(Column 5)Summary: Lists the men exempted from military service on Oct. 17, 1863 by the Board of Enrollment of the Sixteenth Congressional District of Pennsylvania: exempt for physical or mental disability: William George through Edward Lee; exempt by reason of having paid commutation: Abraham Hunsecker, Abraham Stamey; exempt by reason of being in service on March 3, 1863: Thomas D. Renfrew, John McCurdy; exempt by reason of having furnished an acceptable substitute: Rudolph Shetter through Jesse S. Bear; exempt by reason of having had an acceptable substitute in service on March 3, 1863: Samuel McKenzie through Samuel Ebbert; exempt by reason of being the only son liable to military duty of a widow dependent upon his labor for support: Henry Fauble through John F. Gonder; exempt by reason of being the only son of aged or infirm parent or parents dependent upon his labor for support: John Albert through George Cook; exempt by reason of being one of two or more sons of aged or infirm parents, subject to draft, elected to be exempt by father; or, if he be dead, by mother: Thomas Miller through Joseph M. Besore; exempt by reason of being the father of motherless children under twelve years of age dependent upon his labor for support: Samuel Newcomer through Jeremiah Zody; exempt by reason of being the only brother of children under twelve years of age, having neither father nor mother, dependent upon his labor for support: Jacob Demus; exempt by reason of non-liability on account of age: Daniel Booz through John Sprow; exempt by reason of father and sons in same family and household and two in military service: Samuel Bowles and William St. Clair; exempt by reason of non-residence: David Bitner through John Reed; exempt by reason of alienage: Dimond Brown through Conrad Freshwood; exempt by reason of misnomer: Henry Hege.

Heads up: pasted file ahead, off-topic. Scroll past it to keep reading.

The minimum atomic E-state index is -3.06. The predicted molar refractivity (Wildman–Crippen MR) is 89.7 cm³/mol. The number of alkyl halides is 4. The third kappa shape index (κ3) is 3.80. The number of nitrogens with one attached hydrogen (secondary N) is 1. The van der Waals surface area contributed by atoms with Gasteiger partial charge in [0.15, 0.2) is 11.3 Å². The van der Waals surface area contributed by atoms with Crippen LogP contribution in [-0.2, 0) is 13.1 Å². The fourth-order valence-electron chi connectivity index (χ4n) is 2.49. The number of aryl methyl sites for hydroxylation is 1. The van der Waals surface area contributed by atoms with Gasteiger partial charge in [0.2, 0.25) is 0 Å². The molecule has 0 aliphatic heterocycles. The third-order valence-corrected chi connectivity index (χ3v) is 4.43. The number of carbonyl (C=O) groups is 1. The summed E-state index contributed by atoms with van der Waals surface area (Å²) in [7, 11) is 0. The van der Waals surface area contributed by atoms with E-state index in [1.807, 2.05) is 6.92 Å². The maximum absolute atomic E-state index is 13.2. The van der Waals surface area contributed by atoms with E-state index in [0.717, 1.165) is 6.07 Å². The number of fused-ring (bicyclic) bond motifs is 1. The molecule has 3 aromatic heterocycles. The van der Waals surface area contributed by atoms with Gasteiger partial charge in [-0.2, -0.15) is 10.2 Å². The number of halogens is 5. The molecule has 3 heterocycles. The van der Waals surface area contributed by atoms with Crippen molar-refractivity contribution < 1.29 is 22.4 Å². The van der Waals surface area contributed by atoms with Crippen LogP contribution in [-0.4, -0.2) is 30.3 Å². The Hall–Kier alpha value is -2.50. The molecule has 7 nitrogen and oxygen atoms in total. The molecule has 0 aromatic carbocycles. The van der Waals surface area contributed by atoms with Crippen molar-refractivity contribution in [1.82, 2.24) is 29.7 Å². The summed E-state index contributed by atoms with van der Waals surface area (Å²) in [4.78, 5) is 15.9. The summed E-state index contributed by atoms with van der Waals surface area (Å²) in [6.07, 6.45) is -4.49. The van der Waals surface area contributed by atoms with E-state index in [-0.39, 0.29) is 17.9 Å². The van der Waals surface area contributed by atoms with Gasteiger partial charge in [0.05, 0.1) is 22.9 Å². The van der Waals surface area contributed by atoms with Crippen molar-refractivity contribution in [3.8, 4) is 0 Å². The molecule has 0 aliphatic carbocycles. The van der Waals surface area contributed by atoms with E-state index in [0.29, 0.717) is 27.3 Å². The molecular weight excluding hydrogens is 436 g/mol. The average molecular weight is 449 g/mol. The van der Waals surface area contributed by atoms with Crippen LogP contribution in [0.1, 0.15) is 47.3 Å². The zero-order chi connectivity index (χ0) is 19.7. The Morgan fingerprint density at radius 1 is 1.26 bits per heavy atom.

(Names in announcement: William George, Samuel Poe, Philip Sheets, Jacob Sollenberger, Henry H. Miller, Jesse W. Henry, John Shoeman, James Giles, Anthony Brown, Casper Angebrand, Samuel H. Miller, Abraham D. Wenger, William H. Gelwicks, David S. Byers, Henry L. Gloss, Moses Hall, Samuel H. Gillan, Henry Nye, Jacob Kohr, John Dickson, Henry C. Roebuck, B. Y. Hamsher, John A. Dice, John Rosenberry, Benjamin Hoover, Augustus J. Noble, Michael Z. Kegeris, James West, John H. Brubaker, John Woods, William T. Long, James Kirkpatrick, Samuel M. Wordebaugh, Samuel H. Brant, David H. Burkholder, William Aughinbaugh, Martin L. Branthaver, Andrew Fraker, William H. Zumbro, David Clugston, John S. Hege, John E. Crawford, James Williams, George Painter, J. W. McCleary, Isaac S. Brubaker, Christian Shoeman, Simon Gloss, George Yoe, Adam Frank, Alexander O'Donnel, John Lingle, Moses A. G. Keefer, Samuel Gavman, Joseph W. Cover, Elias J. Wilson, Charles W. Taylor, Samuel Pistle, David D. Stewart, Amos Devor, John Wolff, Thomas McDongal, John G. S. Winger, John M. Diehl, Walter H. Elliot, Benjamin Johns, William H. Shafer, James H. Rankin, Peter Shuckman, John W. Pass, James B. Robinson, George A. McCune, John Haulman, George Smith, Daniel Eshelman, George Smith, Samuel Sollenberger, Adam N. Ryder, George Deck, David Little, Frederick Toll, Daniel Bitner, Jacob Greenawalt, Jacob Frick, Samuel Lininger, Joseph Wall, William Williams, Adam Yost, Basil McKnew, George Zody, Isaac Allison, John Seilhelmer, John L. Metcalf, Jacob Monn, George Dull, Christopher Heefner, William F. Monn, John Knepper, William Moore, George W. Divilbiss, James Snyder, William Elliot, David Hawbaker, Jacob Hawbaker, John Parker, Isaac Wents, Daniel McLaughlin, Samuel Mummert, George S. Wingerd, Joseph McKinney, John L. Roebuck, William McKinney, Jacob Alter, Samuel Dickhout, Samuel Dick, Augustus Brinkley, David McGrew, Daniel Hays, John Schultz, Peter Carpet, Monroe McPherson, Eli Mickley, Daniel Pence, Oliver Seabrooks, John Ritter, David MentzerJr., John ReneckerJr., Jacob Sommers, Edward Lee, Abraham Hunsecker, George Miller, Samuel H. Toughinbaugh, Albert Sowers, Albert S. Lowery, John Conrad, Christian Bitner, Solomon Cramer, Solomon Beltz, Jacob Etter, James Cross, Hamilton V. Hartman, John Morganthal, Frederick Hochlander, Christian Plum, John Shoemaker, William Bitner, Joseph W. Bradley, George Burke, Rev. J. Smith Gordon, Andrew Brubaker, William W. Woods, Daniel B. Shields, William C. Shearer, Isaac Gehr, William Mummart, Mathew McFerran, Samuel Forney, William O. Stains, Oliver S. Brown, John Phillipi, Jackson Wolfkill, Edmund Bedell, Upton M. Bell, John W. Miller, William S. Reed, Samuel Grossman, George B. McFerran, George W. Andrews, Abreham Brumbaugh, McGinley Staek, Isaac H. Kauffman, David Overcash, Phillip Dehaven, Phillip Goetz, George Goetz, Joseph Martin, Samuel K. Lehman, Daniel Strine, Emanuel B. Cump, George W. Kohr, Andrew Long, David Raffensperger, Jeremiah Loiter, Samuel Warner, Henry Wineman, John Diehl, A. M. Trimmer, David Winger, Rev. J. W. Buckley, John R. Kreps, John F. Besore, Edwin C. Baxter, John K. Weaver, Benjamin Meyers, Daniel Fickes, Elan B. Winger, John Shelley, William Rummel, Michael Lawson, Samuel Myers, Harrison Clark, Peter Dickout, William Knepper, George V. Wise, Levi D. Heefner, Henry Deardorf, Zephania Hartzel, David K. Hostetter, Adam Vanderaw, David A. Stouffer, William Duke, William Null, Oliver Spellman, Isaac KuhnJr., Joshua Benedict, William Mortar, Archibald Keyser, Samuel McGuire, Amos Knepper, Theophilus Shoemaker, David Shetter, George W. Smith, John M. Long, Samuel B. Wingerd, Alexander Knepper, Joshua Decker, George Brantner, Abraham Stamey, Thomas D. Renfrew, William Evans, David Guyer, Elias Shearer, William Haiston, Alfred J. Kent, Samuel A. Shearer, John J. Bradley, Robert S. Finley, William H. McLellen, Seth Dickey, Daniel Bair, Daniel E. Beltz, Joseph R. Fulton, William McDowell, Peter Hepfer, James Boyd, William Brumbaugh, Frederick Gamp, John S. Shafer, John T. Moore, Solomon Hancock, Valentine Bohn, Major R. S. Brownson, George Lininger, Andrew Shultz, Thomas Daily, John Mentzer, John McCurdy, Rudolf Shetter, Elijah Hammet, Lewis Gilbert, Daniel W. Shively, David Z[illegible], Jacob L. Wingerd, Moses Koehenour, John Clapsaddle, John M. Good, David J. Lewis, John McDowell, Samuel Ilgenfritz, Josiah Lesher, Thomas S. Cunningham, Jacob J. Hiller, William Neiswander, Levi Keller, Hamsher Clippinger, Jesse S. Bear, Samuel McKinzie, Adam Diehl, George Stumbaugh, Thomas J. McLaughlin, Mathew Bryne, John Snyder, George Myers, Samuel S. Frederick, John WyncoopJr., Samuel Hawbaker, Abraham Over, Samuel Ebbert, Henry Fauble, Samuel Henrie, John Botts, Peter Peterson, [illegible] Shatzer, William Mentzer, William H. Albridge, David Mahoney, Eli McCullock, Isaac Gross, John F. Gonder, John Albert, John A. Brown, Jacob Johnson, George Cook, Thomas Miller, William Cramer, David Speer, Samuel Shoemaker, Hugh B. Craig, William Cauffman, James McAleer, David Martin, Fletcher J. Noble, George Price, Joseph M. Besore, Samuel Newcomer, William Rock, James Lawton, Jeremiah Zody, Daniel Booz, Jacob Strock, David Criswell, Benjamin Thomas, Henry Johnston, Edward Lee, Samuel Reisher, Joseph Miller, Thomas Gardner, James Bailey, John Sprow, Samuel Bowles, William St. Clair, David Bitner, George Shepherd, Rev. Jeremiah Clay, John Reed, Dimond Brown, Gustavus Seley, Conrad Freshwood, Henry Hege, George Eyster, J. T. McIlhenny, R. S. Seiss)